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Graduate’s 3D printing business helps students and businesses bring ideas to life

Ken & Yousef

A Product Design & Technology graduate of the University of Wales Trinity Saint David (UWTSD) is helping students and businesses bring ideas to life.

Ken Pearce, who graduated from UWTSD in 2020 with a first-class degree, set up Lunia 3D after discovering the versatility of 3D printing while he was a student.

In April 2020 he and his girlfriend Georgia Hatton started 3D printing face shields to protect local care-workers from Covid-19.

“Doing this made me realise that I was passionate about 3D printing how beneficial it could be,” he says. “I decided to start my own business, Lunia 3D. Here we offer all kinds of services within the 3D printing industry including 3D modelling, product prototyping, batch production prints and much more.”

After a successful six months of trading, Ken partnered with an old school friend, Yousef Ahmed, an engineering graduate. They now run Lunia 3D together.

“The pair of us both have a great interest in 3D printing, and thought it made sense to collaborate and work together,” says Ken.

Since partnering, they have expanded the business and now have over 10 3D printers working nearly 24/7.

“We help businesses and individuals create one off bespoke or batch products that usually would have to be made overseas, therefore eliminating the incredibly expensive tooling costs and long turnaround times,” says Ken.

He and Yousef have also made it a priority to offer affordable 3D printing to students.

More broadly, Lunia 3D has worked for a wide range of industries producing 3D printed parts including classic cars, woodworkers, architectural models, hobby trains/scenery, cosplaying props, replacement parts, home ornaments, fashion accessories and more.

Tag Rugby Model

One of their favourite projects so far was 3D printing a casing for an electronic version of tag rugby at UWTSD.

“The brief was to produce a more visual and haptic version of tag rugby suitable for people with disabilities,” says Ken. “We designed and created a casing to fit a battery, circuit board, LED lights and a vibrating motor. When the tag is pulled, the unit vibrates and flashes a light to show the user it’s time to pass on the ball.”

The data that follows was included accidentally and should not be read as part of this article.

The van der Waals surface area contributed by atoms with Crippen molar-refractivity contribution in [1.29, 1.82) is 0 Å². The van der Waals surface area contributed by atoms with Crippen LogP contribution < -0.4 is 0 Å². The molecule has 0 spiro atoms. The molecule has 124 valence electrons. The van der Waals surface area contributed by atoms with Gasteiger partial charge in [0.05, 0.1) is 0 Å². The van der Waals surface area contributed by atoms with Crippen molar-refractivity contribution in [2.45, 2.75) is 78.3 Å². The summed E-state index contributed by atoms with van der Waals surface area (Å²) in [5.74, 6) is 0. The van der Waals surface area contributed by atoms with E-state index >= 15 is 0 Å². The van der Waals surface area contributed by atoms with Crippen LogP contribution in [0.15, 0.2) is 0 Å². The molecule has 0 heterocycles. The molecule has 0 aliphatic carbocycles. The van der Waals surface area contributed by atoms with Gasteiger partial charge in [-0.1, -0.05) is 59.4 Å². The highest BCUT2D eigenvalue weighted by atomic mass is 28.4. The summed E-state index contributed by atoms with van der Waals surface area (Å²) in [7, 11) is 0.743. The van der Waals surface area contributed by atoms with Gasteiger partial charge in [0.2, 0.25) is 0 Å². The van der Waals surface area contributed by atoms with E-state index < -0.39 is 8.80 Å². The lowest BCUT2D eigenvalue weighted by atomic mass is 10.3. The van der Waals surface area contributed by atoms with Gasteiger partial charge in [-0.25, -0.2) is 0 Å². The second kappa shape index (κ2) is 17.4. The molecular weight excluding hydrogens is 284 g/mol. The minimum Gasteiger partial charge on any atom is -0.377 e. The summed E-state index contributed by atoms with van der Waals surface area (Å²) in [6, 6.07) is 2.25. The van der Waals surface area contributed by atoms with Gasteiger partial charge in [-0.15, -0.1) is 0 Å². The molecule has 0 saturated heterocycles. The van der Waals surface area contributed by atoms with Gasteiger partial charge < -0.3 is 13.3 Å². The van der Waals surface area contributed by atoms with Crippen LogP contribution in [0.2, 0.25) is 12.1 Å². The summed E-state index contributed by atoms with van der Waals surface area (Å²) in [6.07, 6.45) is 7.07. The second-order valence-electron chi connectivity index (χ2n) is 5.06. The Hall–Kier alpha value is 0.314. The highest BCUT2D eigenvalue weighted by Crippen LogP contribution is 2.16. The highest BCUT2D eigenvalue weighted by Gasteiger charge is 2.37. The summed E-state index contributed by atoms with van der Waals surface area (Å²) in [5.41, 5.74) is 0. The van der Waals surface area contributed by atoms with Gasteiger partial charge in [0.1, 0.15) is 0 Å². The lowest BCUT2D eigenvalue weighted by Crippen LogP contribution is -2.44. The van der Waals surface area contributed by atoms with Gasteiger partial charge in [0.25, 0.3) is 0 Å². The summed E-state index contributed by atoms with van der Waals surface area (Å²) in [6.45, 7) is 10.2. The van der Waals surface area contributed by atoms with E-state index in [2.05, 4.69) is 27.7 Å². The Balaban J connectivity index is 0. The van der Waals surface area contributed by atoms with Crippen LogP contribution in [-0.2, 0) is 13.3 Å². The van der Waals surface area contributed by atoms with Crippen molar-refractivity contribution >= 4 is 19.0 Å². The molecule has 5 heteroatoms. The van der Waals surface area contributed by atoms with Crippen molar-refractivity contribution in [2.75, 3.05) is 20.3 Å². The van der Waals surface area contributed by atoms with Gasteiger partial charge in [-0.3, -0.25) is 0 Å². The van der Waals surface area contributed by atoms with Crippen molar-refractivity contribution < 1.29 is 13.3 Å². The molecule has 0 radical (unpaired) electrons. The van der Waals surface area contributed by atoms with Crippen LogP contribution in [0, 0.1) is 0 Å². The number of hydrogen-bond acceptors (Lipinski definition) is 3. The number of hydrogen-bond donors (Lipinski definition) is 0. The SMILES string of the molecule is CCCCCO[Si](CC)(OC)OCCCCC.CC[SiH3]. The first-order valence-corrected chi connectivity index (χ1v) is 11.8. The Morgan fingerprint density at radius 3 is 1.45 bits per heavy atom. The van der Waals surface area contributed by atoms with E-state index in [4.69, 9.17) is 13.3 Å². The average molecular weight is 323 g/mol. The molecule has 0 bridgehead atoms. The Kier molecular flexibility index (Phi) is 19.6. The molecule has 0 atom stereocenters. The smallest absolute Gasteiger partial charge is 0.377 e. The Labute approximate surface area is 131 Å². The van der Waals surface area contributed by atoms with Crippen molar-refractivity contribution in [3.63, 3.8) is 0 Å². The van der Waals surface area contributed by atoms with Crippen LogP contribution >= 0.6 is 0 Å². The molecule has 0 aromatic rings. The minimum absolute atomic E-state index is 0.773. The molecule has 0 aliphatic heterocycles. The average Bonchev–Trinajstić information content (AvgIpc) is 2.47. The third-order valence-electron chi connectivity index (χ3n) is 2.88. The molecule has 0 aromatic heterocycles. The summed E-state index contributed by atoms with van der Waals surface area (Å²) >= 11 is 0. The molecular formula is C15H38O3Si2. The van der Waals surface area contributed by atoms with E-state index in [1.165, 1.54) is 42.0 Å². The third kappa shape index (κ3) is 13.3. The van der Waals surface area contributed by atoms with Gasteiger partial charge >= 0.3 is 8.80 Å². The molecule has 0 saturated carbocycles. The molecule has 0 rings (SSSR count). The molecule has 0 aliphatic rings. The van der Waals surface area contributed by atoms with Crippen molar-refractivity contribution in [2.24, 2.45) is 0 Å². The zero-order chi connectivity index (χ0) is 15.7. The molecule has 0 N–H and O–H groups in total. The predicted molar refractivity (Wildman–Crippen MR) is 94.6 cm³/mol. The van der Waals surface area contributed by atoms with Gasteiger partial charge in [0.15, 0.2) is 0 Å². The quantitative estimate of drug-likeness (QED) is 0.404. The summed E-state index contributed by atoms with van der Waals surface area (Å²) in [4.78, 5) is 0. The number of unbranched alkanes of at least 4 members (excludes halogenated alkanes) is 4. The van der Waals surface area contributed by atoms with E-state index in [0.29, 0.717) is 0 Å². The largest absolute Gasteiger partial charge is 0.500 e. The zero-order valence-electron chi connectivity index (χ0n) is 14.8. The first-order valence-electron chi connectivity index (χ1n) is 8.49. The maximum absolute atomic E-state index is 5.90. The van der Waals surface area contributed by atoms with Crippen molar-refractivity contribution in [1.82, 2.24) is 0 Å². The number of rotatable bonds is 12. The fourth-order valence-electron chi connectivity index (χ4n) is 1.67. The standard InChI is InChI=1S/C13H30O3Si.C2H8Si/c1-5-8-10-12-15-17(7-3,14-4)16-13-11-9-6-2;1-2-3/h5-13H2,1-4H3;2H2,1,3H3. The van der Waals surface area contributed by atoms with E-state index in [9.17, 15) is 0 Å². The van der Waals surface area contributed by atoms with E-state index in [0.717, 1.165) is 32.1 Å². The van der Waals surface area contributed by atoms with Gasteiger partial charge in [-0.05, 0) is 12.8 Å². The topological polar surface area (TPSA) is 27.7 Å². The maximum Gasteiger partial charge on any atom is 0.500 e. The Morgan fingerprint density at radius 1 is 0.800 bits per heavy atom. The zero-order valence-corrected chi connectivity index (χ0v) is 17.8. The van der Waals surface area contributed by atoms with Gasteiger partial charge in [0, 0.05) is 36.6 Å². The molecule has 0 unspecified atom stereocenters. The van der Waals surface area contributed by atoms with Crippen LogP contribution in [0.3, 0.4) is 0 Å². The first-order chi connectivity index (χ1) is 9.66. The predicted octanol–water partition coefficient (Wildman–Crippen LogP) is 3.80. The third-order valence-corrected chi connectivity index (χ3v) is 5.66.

Ken is delighted with how quickly Lunia 3D has grown and looks forward to helping more students and businesses bring their projects to life. He adds that his university studies helped to equip him for running his own company.

“As a student at UWTSD and with several years of industry experience, I have developed into a versatile, adaptable designer, who cherishes product functionality, as well as form,” he says. “I have experience in multiple design processes, dealing with clients directly, understanding their needs and providing them with high quality and professional service. I mostly focused my studies on the subject of 3D printing and tried to incorporate it in every possible project. The university gave me the tools and confidence to start my own company.

“I thoroughly enjoyed my time at UWTSD and would do it all over again. I’d like to thank Dr Peter Spring and Matthew Archer for being so knowledgeable and supportive. Being a qualified Product Designer has greatly helped me in the way I approach clients within this new business. I feel confident that I can provide multiple solutions and advise accordingly.

“The most enjoyable experience about running Lunia 3D has to be the freedom to work with almost every industry,” he adds. “It’s hard to think of a single application that 3D printing cannot be incorporated with. I am excited to see what interesting projects we help with in the future.”

Matthew Archer, Ken’s former programme manager at UWTSD, adds that he is delighted to see Ken’s success:

“Ken was a student with enormous drive, who always endeavoured to furthering his understanding of design especially within technological challenges; he had the characteristic of never wanting to be beaten, which saw him develop and build a working prototype of a portable 3D Printer for his Major Project,” he says. “This work ethic is now being reflected in his company Lunia 3D, which has identified a market opportunity and is showing growth in a competitive industry.”

Kathryn Penaluna, Associate Professor in Enterprise Education at UWTSD said: “Our design students and graduates are always quick to spot opportunities and it is especially valuable when their entrepreneurial spirit supports others within the industry too.”